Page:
Installation from the released kubernetes manifests is most easy calling

https://github.com/jetstack/cert-manager/releases/download/v0.11.1/cert-manager.yaml \
| kubectl apply -f -

Interested readers may opt to download as an intermediate step, which then will also allow to use the resulting file, which also contains the necessary Custom Resource Definitions, as a validation source for modern IDEs. Intellij’s IDEA can configure these from file as well as from URL sources under Settings → Languages & Frameworks → Kubernetes → CRDs. The set of Kubernetes Resources will install into the namespace cert-manager, and because the instances of cert-manager strings referring to the namespace alone are difficult to isolate and thus difficult to search & replace. I advise against customization at this point.

Provisioning a Certificate Issuer

With cert-manager in place and operating, certificates may be obtained from Issuers or ClusterIssuers

apiVersion: cert-manager.io/v1alpha2
kind: Issuer
metadata:
  name: vault-issuer
  namespace: management-infra
spec:
  vault:
    # caBundle: <base64 encoded caBundle PEM file>
    path: vault-some-domain-int/sign/cert-manager-some.domain.tld
    server: http://vault.management-infra.svc.cluster.local
    auth:
      kubernetes:
        mountPath: some-domain-k8s
        role: cert-manager-role
        secretRef:
          name: vault-token-4r9j5
          key: token

Note that the vault’s endpoints are not protected by TLS yet and no caBundle is given accordingly. The spec.vault.path property defines the secret engine’s endpoint, the method (to sing a CSR) and the role containing defaults for the certificate. The spec.vault.auth.kubernetes.mountPath property defines the autentication engine with corresponding role at the same level. The spec.vault.auth.kubernetes.secretRef sepcifies where to get the authentication credentials, these must correspond to the authentication roles’ bound_service_account_names and bound_service_account_namespaces properties from the role’s creation.

Provisioning Certificates Directly

With that issuer in place, a certificate may be declared (and obtained) with a Kubernetes Custom Resource, which the cert-manager will pick up and collect a certificate for at vault’s. In this case, the issuer is used to provide certificates to protect the vault’s endpoints with. Note that after vault has been upon reconfigured to expose TLS endpoints only, upon certificate re-issuing, the vault process needs to be SIGHUPed, which is out of the scope of cert-manager.

apiVersion: cert-manager.io/v1alpha2
kind: Certificate
metadata:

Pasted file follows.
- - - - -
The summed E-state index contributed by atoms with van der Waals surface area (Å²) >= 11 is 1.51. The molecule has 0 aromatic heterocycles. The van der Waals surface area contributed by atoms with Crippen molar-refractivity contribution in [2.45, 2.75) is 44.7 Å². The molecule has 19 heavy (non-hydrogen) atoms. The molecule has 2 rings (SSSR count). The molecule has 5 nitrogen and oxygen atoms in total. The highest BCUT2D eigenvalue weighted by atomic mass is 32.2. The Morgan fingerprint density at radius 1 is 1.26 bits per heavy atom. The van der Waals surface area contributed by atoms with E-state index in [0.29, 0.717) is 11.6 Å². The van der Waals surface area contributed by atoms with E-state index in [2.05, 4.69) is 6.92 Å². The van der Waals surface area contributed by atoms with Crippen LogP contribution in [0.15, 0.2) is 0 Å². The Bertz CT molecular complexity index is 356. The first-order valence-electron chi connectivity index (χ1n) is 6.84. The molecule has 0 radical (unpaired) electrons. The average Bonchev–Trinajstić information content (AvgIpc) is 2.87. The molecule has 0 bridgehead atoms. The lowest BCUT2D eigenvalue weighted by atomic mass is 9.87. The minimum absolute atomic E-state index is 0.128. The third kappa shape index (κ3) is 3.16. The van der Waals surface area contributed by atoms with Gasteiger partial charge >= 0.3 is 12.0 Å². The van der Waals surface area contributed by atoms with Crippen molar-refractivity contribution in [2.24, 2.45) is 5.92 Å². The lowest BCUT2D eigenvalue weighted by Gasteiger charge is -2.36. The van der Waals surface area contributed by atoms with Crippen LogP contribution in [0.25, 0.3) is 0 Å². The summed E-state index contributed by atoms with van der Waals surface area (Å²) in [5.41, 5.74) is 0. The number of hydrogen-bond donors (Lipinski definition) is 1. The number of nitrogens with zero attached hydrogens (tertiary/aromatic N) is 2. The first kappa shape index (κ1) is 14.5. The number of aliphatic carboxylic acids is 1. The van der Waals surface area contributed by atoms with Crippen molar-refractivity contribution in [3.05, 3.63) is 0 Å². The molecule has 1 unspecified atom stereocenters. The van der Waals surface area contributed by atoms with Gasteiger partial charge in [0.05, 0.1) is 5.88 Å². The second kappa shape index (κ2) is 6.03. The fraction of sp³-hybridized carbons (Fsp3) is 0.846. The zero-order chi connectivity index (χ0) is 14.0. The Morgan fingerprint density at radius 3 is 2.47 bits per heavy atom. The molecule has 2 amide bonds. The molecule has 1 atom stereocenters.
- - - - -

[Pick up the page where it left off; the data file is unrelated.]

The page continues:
name: vault-endpoint
  namespace: management-infra
spec:
  secretName: vault-endpoint-tls
  duration: 2160h # 90d
  renewBefore: 360h # 15d
  isCA: false
  keySize: 2048
  keyAlgorithm: rsa
  keyEncoding: pkcs1
  usages:
    - server auth
    - client auth
  dnsNames:
    - vault.some.domain.tld
    - vault.management-infra.svc.cluster.local
  issuerRef:
    name: vault-issuer
    kind: Issuer

Unless the intermediate certificate which the vault endpoint’s certificate has been signed with is packaged into the local CA-chains, vault needs to be called -tls-skip-verify from this point onwards. Then, the vault Kubernetes manifests may (should!) be reconfigured to use the X509 certificates stored in the secret named spec.secretName, with the VAULT_ADDR and the VAULT_API_ADDR environment variables set to https://.

Provisioning Certificates Indirectly From ingress-Resources

When configuring certificates directly may seem undesirable, Kubernetes ingress resources may be annotated with an issuer cert-manager.io/issuer: some-name, so that cert-manager obtains certificates from the configured issuer. ingress-controllers will pick these up from the secret specified in spec.tls.hosts[].

apiVersion: networking.k8s.io/v1beta1
kind: Ingress
metadata:
  annotations:
    cert-manager.io/issuer: mail-issuer
spec:
  tls:
  - hosts:
    - "just.a.name.tld"
    secretName: mail-some-domain-certificate

Closing Considerations

With Kubernetes acting as a service registry and authentication source, vault acting as a source of certificates and with cert-manager being the cluster household’s butler, it is surprisingly easy to obtain and distribute certificates from a private CA, free from the pains usually associated with operating a CA from and with human labour. Only the issuer’s need manual intervention when intermediate CAs and thus the corresponding CA bundle specs will need to be changed. Operations cut so are as close to a one-time job as I can realisitically imagine.

Running Private Certificate Authorities in Clusters - December 1, 2019 - Christopher J. Ruwe